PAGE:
God of Carnage
While it is clear that God of Carnage is an audience-pleaser, I had two concerns approaching the Old Globe's version. First, I wondered whether a playwright who was born in France and writes in French (the British playwright Christopher Hampton translated this play and her previous hit, Art) would adapt to American culture. Second, I wondered how a non-celebrity cast would handle the material.
On the first point, I'm fairly amazed that God of Carnage feels as though it was written for American audiences, even though it played first in Paris and then in London before reaching New York. Perhaps it is because someone (Mr. Hampton, perhaps) picked the setting as Cobble Hill, a rapidly gentrifying Brooklyn neighborhood, which turns out to be a perfect venue for two upwardly mobile but not wealthy couples to be living. The dialogue also sounds quite natural to be coming out of these two couples' mouths (if you didn't know, they're discussing the fact that one son hit the other on a nearby playground). Score one for Ms. Reza's perspicacity and for Mr. Hampton's ability at translation.
Not only that, but once things get going the play probably has more laughs per minute than any new play in a while. That is, for about the first hourthe last fifteen minutes go over the top, and the show suddenly starts to slog where it had previously zipped.
Which gets me to the second point: the cast. Because the New York production seemed to be highly dependent on expert performances from well-known actors I wondered whether a regional cast could handle the material. The answer is a qualified yes, but they have help. Three of the performers, Erika Rolfsrud, Lucas Caleb Rooney, and Caitlin Muelder, are alums of the Old Globe/University of San Diego MFA acting program, and the show's director is Richard Seer, the head of that program (the fourth performer is T. Ryder Smith, who has worked at the Old Globe on a number of occasions). Used to performing together, the alumni group created a nuanced ensemble that handled the rises and falls in the tension levels with aplomb. Mr. Smith doesn't quite fit in with the others, but there is nothing to fault in his actual performance. It is only when the action starts to boil over that the performances do so as well.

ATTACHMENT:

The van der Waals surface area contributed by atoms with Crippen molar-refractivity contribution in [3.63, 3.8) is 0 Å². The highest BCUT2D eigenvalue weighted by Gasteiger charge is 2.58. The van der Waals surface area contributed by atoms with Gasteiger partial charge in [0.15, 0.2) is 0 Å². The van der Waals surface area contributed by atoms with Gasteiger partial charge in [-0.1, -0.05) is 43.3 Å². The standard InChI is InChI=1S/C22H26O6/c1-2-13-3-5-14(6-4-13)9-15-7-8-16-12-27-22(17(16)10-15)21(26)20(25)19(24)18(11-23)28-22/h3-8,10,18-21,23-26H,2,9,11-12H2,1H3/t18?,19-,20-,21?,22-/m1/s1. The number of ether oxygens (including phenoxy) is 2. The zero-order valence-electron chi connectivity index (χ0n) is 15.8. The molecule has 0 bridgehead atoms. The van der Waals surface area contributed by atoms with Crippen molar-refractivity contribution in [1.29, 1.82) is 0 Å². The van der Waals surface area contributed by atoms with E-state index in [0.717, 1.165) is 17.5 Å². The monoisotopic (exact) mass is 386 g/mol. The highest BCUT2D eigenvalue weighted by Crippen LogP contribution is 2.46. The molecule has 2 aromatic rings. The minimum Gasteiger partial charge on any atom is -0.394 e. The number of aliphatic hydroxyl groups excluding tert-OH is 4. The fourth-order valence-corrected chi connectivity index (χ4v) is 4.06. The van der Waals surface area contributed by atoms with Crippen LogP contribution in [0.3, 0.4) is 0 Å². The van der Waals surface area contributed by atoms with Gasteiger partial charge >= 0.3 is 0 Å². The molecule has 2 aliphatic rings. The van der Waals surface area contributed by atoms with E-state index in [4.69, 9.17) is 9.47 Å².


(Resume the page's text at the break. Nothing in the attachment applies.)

The success of the production is also helped by Robert Morgan's intimate living room set and his carefully designed costumes complemented by Chris Rynne's simple but effective lighting plot. The in-the-round setting, which could have frustrated those who might want to see every facial expression, ends up allowing actors to focus on body movement, and they do so to hilarious effect.
However it manages to work, God of Carnage is slick contemporary entertainment. Audiences will be laughing through September 2, and tickets may well be scarce.
Performances through September 2, 2012, at the Sheryl and Harvey White Theatre, 1363 Old Globe Way, in San Diego's Balboa Park. Tickets ($29 - $74) are available by calling (619) 23-GLOBE [234-5623] or online at www.theoldglobe.org.
The Old Globe presents God of Carnage, by Yasmina Reza, translated by Christopher Hampton. Directed by Richard Seer, with Robert Morgan (Scenic and Costume Design), Chris Rynne (Lighting Design), Paul Peterson (Sound Design) and Annette Yť (Stage Manager).
Cast: Caitlin Muelder (Annette Raleigh), Erika Rolfsrud (Veronica Novak), Lucas Caleb Rooney (Michael Novak) and T. Ryder Smith (Alan Raleigh).